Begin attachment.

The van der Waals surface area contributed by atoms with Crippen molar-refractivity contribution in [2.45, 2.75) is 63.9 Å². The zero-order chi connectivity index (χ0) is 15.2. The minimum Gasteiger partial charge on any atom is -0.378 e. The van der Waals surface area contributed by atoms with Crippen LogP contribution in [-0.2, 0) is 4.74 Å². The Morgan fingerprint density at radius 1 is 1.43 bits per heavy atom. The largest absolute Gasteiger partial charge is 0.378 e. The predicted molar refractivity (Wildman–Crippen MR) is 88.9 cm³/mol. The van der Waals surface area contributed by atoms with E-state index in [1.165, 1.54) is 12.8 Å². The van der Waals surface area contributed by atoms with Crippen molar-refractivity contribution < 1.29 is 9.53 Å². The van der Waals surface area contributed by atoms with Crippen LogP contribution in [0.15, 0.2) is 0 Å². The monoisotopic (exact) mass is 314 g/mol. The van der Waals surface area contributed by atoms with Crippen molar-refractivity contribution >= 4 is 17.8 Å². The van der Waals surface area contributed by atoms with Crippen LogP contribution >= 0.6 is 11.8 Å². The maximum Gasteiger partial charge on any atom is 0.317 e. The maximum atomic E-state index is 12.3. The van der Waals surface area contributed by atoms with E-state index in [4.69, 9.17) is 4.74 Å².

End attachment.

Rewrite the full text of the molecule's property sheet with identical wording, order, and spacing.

The van der Waals surface area contributed by atoms with Crippen molar-refractivity contribution in [2.45, 2.75) is 63.9 Å². The zero-order chi connectivity index (χ0) is 15.2. The minimum Gasteiger partial charge on any atom is -0.378 e. The van der Waals surface area contributed by atoms with Crippen LogP contribution in [-0.2, 0) is 4.74 Å². The Morgan fingerprint density at radius 1 is 1.43 bits per heavy atom. The largest absolute Gasteiger partial charge is 0.378 e. The predicted molar refractivity (Wildman–Crippen MR) is 88.9 cm³/mol. The van der Waals surface area contributed by atoms with E-state index in [1.165, 1.54) is 12.8 Å². The van der Waals surface area contributed by atoms with Crippen molar-refractivity contribution < 1.29 is 9.53 Å². The van der Waals surface area contributed by atoms with Crippen LogP contribution in [0.15, 0.2) is 0 Å². The monoisotopic (exact) mass is 314 g/mol. The van der Waals surface area contributed by atoms with Crippen molar-refractivity contribution >= 4 is 17.8 Å². The van der Waals surface area contributed by atoms with Crippen LogP contribution >= 0.6 is 11.8 Å². The maximum Gasteiger partial charge on any atom is 0.317 e. The maximum atomic E-state index is 12.3. The van der Waals surface area contributed by atoms with E-state index in [4.69, 9.17) is 4.74 Å².